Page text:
Last year I read a beautiful, thought provoking book called The Photographer of the Lost by Caroline Scott. Set in the period of and immediately after the First World War it was one of those books that stayed with me. It took me to places I hadn’t been and gave me knowledge and perspective I didn’t expect. So when Anne Cater invited me on to the blog tour for Caroline’s latest book When I Come Home Again I jumped at the chance.
In her second novel Caroline returns to the First World War. We begin in the final week of the war, when a soldier is arrested in Durham Cathedral. Scared, confused and totally alone, ‘Adam’ as he is named, has no memory of who he is or where he has been.
He is released to the care of James Haworth and his superior Dr Alan Shepherd, both specialists in treating men traumatised by war. Adam is taken to Fellside House in the heart of the Lake District where his therapy begins. Over the course of years there seems to be little progress. Adam shows an innate empathy for nature and skill for tending the overgrown gardens, as well as a talent for drawing but he is unable or unwilling to open the locked box of his past.
When, two years after the war, an article about Adam runs in the national press, three women come forward to claim him as their own. Celia is a mother, stuck in time, still believing that Robert her son will come home. Anna has been running the farm single handedly since her husband Mark left abruptly for war. Lucy is struggling under the weight of raising her brother’s children after he failed to return from the front.
Each women has a credible case, each women is convinced that Adam belongs in their lives. But Adam is unable to wholly connect with anyone. The only tangible clue to his past is the face of a women he draws over and over again, a woman he claims has revisited him in the woods that surround Fellside House.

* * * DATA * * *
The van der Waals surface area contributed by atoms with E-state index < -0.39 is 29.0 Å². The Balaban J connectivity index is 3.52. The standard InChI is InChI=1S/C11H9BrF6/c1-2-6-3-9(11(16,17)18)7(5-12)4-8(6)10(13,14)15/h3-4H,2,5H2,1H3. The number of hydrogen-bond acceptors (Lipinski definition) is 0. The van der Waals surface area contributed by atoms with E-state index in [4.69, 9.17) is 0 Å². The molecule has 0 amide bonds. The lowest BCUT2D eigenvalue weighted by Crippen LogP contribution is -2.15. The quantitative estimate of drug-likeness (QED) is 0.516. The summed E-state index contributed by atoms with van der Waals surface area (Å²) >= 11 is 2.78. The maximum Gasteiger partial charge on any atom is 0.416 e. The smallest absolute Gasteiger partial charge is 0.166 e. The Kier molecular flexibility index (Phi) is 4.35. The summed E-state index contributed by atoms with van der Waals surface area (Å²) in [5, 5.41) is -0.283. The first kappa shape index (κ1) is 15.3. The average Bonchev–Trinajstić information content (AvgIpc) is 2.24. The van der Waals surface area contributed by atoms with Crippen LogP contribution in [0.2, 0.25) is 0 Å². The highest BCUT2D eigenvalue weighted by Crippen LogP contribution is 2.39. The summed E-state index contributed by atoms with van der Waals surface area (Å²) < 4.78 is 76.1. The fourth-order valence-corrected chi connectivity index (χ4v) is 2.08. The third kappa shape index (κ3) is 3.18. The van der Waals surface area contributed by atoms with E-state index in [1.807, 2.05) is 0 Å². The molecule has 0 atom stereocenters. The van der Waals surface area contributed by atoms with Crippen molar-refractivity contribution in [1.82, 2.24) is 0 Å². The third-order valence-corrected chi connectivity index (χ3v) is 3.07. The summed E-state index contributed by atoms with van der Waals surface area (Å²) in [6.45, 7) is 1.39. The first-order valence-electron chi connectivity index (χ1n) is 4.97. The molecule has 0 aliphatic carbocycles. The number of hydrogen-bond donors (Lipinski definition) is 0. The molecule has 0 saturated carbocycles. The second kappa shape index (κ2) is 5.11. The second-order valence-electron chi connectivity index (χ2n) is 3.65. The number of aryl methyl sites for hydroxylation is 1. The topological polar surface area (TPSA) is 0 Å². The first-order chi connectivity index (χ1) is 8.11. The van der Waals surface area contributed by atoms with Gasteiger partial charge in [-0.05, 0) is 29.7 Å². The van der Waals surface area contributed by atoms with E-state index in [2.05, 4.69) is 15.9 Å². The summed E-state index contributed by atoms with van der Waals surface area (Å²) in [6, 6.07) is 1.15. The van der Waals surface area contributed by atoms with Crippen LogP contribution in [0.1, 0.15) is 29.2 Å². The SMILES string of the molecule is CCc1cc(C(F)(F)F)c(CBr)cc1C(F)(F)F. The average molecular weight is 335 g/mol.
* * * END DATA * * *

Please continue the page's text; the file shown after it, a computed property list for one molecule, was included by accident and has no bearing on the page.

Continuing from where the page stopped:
The effects of war are beautifully and painfully presented here not only in the character of Adam and the other men who are treated at Fellside. Beyond just these collection of men Scott has created a cast of characters that are all touched, even years on, by the four years of fighting and absence. Each of the women who come forward to claim Adam have a story to tell; a story of loss, of struggle and of learning to cope in a world that will never be the same again.
Effects of the war radiate through and permeate each character and each strand of this beautifully woven story. James might be striving to fix the men in his care but he too has been left broken by the horrors of war. Haunted by his experiences in France and visions of the death of his brother- in- law, Nathaniel, James is slowly unravelling. His night terrors and daytime drinking are pushing his wife Caitlin further and further away. He is trapped in his memories as much as Adam is trapped by his inability to remember.
This novel is a sensitively and beautifully crafted tribute to those who survived. It examines in detail, through individual stories, the aftermath of war, the changes that it wrought on society, both on a national and individual level and acknowledges that loss, grief and death did not end on the final day of the war. This is a story of afterwards. Told without sentimentality but with swathes of empathy and realism, these characters tell their own tales of trying to move forward in a time when every has changes beyond recognition.
When I come home again is a portrait of memory. Of how each of us remember in different ways, how each of us construct and hold those memories close to help us cope with events and the world around us. This novel also asks the question of what happens when memories fail us. Not just by refusing to unlock their secrets, but also by distorting and dominating our present. Each character in this book is held in time by the past, one way or another.
This November, over 100 years since the end of The Great War, I heartily recommend you take some time to read this novel and consider the legacy of the war. I guarantee that this story will hold you still and will linger long. And that is just as it should be.
And there is more…
For more reactions and reviews, check out the rest of the blog tour, listed below…